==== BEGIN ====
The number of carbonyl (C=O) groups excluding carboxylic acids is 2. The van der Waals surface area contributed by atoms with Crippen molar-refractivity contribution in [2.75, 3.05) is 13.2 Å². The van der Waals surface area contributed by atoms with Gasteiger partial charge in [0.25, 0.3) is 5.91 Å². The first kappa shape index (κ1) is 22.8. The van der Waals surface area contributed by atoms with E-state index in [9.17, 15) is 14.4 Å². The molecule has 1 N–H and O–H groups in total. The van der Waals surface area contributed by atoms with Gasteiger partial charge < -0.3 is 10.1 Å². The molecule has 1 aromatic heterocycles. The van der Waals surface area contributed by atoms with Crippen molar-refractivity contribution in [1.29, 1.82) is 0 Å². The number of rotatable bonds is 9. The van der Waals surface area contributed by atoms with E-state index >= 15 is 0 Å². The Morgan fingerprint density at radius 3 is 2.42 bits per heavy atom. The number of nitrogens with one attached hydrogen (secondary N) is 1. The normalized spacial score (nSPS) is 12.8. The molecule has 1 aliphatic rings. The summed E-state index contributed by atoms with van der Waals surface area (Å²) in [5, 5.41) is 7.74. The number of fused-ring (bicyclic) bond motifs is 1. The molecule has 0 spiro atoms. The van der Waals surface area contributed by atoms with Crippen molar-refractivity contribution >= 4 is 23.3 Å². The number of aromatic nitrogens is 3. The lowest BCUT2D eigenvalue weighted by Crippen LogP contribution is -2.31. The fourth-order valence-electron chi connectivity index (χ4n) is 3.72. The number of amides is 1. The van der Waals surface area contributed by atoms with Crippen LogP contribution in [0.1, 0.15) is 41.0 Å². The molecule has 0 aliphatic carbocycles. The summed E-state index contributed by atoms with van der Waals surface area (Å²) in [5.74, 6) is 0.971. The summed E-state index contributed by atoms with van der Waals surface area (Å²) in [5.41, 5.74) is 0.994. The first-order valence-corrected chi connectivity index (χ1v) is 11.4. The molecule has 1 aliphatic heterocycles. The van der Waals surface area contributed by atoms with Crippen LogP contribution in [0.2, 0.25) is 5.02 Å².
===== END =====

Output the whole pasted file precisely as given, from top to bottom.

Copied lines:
The number of carbonyl (C=O) groups excluding carboxylic acids is 2. The van der Waals surface area contributed by atoms with Crippen molar-refractivity contribution in [2.75, 3.05) is 13.2 Å². The van der Waals surface area contributed by atoms with Gasteiger partial charge in [0.25, 0.3) is 5.91 Å². The first kappa shape index (κ1) is 22.8. The van der Waals surface area contributed by atoms with E-state index in [9.17, 15) is 14.4 Å². The molecule has 1 N–H and O–H groups in total. The van der Waals surface area contributed by atoms with Gasteiger partial charge < -0.3 is 10.1 Å². The molecule has 1 aromatic heterocycles. The van der Waals surface area contributed by atoms with Crippen molar-refractivity contribution in [1.29, 1.82) is 0 Å². The number of rotatable bonds is 9. The van der Waals surface area contributed by atoms with E-state index >= 15 is 0 Å². The Morgan fingerprint density at radius 3 is 2.42 bits per heavy atom. The number of nitrogens with one attached hydrogen (secondary N) is 1. The normalized spacial score (nSPS) is 12.8. The molecule has 1 aliphatic rings. The summed E-state index contributed by atoms with van der Waals surface area (Å²) in [5, 5.41) is 7.74. The number of fused-ring (bicyclic) bond motifs is 1. The molecule has 0 spiro atoms. The van der Waals surface area contributed by atoms with Crippen molar-refractivity contribution >= 4 is 23.3 Å². The number of aromatic nitrogens is 3. The lowest BCUT2D eigenvalue weighted by Crippen LogP contribution is -2.31. The fourth-order valence-electron chi connectivity index (χ4n) is 3.72. The number of amides is 1. The van der Waals surface area contributed by atoms with Crippen LogP contribution in [0.1, 0.15) is 41.0 Å². The molecule has 0 aliphatic carbocycles. The summed E-state index contributed by atoms with van der Waals surface area (Å²) in [5.74, 6) is 0.971. The summed E-state index contributed by atoms with van der Waals surface area (Å²) in [5.41, 5.74) is 0.994. The first-order valence-corrected chi connectivity index (χ1v) is 11.4. The molecule has 1 aliphatic heterocycles. The van der Waals surface area contributed by atoms with Crippen LogP contribution in [0.2, 0.25) is 5.02 Å².